Black Mirror is known for rocking the boat when it comes to audience expectations, but Metalhead completely alters everything the show has done before. It's the shortest Black Mirror episode yet, but you'll find some of the best cinematography in the entire series here, as Bella (Maxine Peake) flees from robot dogs intent on hunting her down. The message conveyed in Metalhead - all of which is draped in a monochromatic filter - is debatable, but the entire episode is a knuckle-biting, horror-infused thrill-ride from start to finish, making the episode an immediate must watch for any Black Mirror enthusiast. Ford James 

12. Men Against Fire

Black Mirror episode 'Men Against Fire'

(Image credit: Netflix)

The episode: Season 3, episode 5

The one where: Soldiers are manipulated into thinking the people they are killing are "roaches"

As a parable for the tragic triumph of nationalism over humanism, 'Men Against Fire' is depressingly timeless. Nations already manufacture a fear of 'the other' to achieve military and political goals, but what happens when technology allows the state to weaponize its civilians more effectively (and devastatingly) than ever before? Charlie Brooker’s answer is about as sunny and hopeful as you might expect, and by that, of course, I mean it’s not sunny and hopeful at all. All in all, this is a war story with a twist that you probably saw coming from the very beginning, but that doesn’t make it any less powerful as an indictment against the kind of state-sanctioned neoconservative bigotry that still ripples across modern politics today. Alex Avard

11. Playtest

Black Mirror episode 'Playtest'

(Image credit: Netflix)

The episode: Season 3, episode 2

The one where: A traveller tests a new video game which probes his mind for his darkest fears

Playtest starts so innocuously that you'd be forgiven for thinking it isn't a Black Mirror episode. An American backpacker arrives in London and meets a British girl via a dating app. There are some laughs, nothing sci-fi or out of the ordinary, but it's all there to lull you into a false sense of security. After a series of events, backpacker Cooper goes for a well-paying job as a playtester at a well-known games company. But rather than a new AAA game, it's a revolutionary new VR technology where a small device is inserted into Coop's neck, producing VR experiences that are more akin to powerful hallucinations than a gaming experience. As you can imagine, it's all downhill from there.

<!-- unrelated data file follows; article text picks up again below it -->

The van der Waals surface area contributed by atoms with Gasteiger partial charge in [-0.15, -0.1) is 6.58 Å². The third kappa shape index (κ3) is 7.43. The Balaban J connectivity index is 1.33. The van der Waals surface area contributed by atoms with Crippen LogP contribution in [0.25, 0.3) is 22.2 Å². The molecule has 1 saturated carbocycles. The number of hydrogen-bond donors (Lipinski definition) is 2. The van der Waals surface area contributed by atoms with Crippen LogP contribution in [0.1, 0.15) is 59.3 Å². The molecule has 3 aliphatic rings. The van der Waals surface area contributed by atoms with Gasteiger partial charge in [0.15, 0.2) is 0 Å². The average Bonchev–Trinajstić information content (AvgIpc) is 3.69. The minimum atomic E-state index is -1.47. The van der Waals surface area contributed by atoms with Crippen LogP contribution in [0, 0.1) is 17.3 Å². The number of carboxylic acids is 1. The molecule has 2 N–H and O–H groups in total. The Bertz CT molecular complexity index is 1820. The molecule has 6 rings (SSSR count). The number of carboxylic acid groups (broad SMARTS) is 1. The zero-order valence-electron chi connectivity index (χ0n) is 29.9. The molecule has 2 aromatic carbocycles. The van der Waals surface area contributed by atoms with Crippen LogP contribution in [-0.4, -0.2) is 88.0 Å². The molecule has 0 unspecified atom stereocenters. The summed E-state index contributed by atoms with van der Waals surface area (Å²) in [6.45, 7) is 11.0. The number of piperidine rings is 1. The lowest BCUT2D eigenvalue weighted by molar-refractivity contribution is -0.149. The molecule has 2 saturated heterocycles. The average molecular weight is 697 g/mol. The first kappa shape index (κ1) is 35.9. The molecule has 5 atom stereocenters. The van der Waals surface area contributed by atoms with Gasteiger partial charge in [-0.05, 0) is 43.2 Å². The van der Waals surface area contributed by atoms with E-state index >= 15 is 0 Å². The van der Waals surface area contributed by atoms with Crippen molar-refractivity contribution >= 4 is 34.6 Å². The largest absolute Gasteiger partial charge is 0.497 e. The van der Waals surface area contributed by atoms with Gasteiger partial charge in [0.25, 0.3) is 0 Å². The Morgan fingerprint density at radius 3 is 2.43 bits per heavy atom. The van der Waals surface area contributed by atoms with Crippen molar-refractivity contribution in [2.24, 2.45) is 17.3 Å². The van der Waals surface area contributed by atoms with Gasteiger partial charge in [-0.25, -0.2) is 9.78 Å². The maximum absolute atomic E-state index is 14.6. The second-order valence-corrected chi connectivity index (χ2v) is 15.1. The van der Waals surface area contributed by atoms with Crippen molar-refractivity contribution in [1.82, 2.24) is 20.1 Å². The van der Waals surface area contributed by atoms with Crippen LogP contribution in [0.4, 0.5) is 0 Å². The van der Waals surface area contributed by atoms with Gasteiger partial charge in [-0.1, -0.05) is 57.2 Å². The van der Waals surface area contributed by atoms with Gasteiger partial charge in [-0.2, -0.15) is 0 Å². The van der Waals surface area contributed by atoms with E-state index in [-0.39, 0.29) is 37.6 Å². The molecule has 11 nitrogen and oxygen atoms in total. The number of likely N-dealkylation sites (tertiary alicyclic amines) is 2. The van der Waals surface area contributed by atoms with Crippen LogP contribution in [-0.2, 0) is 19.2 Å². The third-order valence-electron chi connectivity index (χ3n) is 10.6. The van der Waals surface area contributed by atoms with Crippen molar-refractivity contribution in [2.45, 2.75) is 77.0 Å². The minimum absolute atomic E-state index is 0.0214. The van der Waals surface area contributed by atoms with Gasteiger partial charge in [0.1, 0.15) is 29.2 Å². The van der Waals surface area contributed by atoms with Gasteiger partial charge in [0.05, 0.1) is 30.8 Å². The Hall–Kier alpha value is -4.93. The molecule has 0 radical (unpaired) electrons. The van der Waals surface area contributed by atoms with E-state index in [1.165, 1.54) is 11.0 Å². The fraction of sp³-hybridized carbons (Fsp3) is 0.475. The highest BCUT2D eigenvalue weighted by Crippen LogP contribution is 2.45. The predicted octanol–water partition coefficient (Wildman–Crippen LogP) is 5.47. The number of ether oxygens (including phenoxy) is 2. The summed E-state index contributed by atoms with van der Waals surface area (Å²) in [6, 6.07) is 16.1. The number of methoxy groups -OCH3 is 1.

From a cutesy game of whack-a-mole, things move into survival horror territory as Cooper is dropped into a mansion to see how long he can endure the terrors the company unleash on him. Cue a succession of horror so visceral that at times you want to watch through parted fingers. It's the most intense episode of Black Mirror still to be aired, and that's why it's so high up in our ranking of the best Black Mirror episodes of all time. Sam Loveridge

10. Fifteen Million Merits

Credit: Netflix

Credit: Netflix

The episode: Season 1, episode 2

The one where: The X Factor is capitalism and porn is unavoidable

'Fifteen Million Merits' is Black Mirror at its most cynical. It posits a world where people are consummately commoditized: their working hours are spent pumping away at stationary bikes to earn Merits while their resting hours are spent watching their fellow citizens in reality television. Any possibility of change is eroded when the main character's budding romance is cut short by his sweet, pure girlfriend jumping straight from future X Factor to hardcore porn (and he's even forced to watch ads for her new career). Then he gets his own spotlight by threatening to slit his throat on public television, turning that act of rebellion into a new regular broadcast. Black Mirror's almost always dark, but the brief flash of optimism being snuffed out by suffocating cynicism can make 'Fifteen Million Merits' a tough re-watch. Connor Sheridan

9. Crocodile

Credit: Netflix

Credit: Netflix

The episode: Season 4, episode 3

The one where: In a world with memory reading tech, a woman kills again and again to try and protect an accidental murder she was a part of long ago

Sometimes it's about the episode's story with Black Mirror, at other times it's about the actors within it. With 'Crocodile', it's both. Andrea Riseborough plays Mia Nolan, a woman whose old friend brings up a past event that causes her to descend into a maddening crime spree. Her transformation is a character arc that sounds mad on paper, but Riseborough plays it out perfectly, and in a way that will have you screaming at the TV by the end of the episode. The ability to replay people's memories adds an extra dimension to the madness, juxtaposing the wide-angled shots and open spaces of the Icelandic setting with the idea of the severest surveillance state ever. God forbid we ever live in a world where we're all walking recording devices - and not just using the tech we keep in our pocket. Sam Loveridge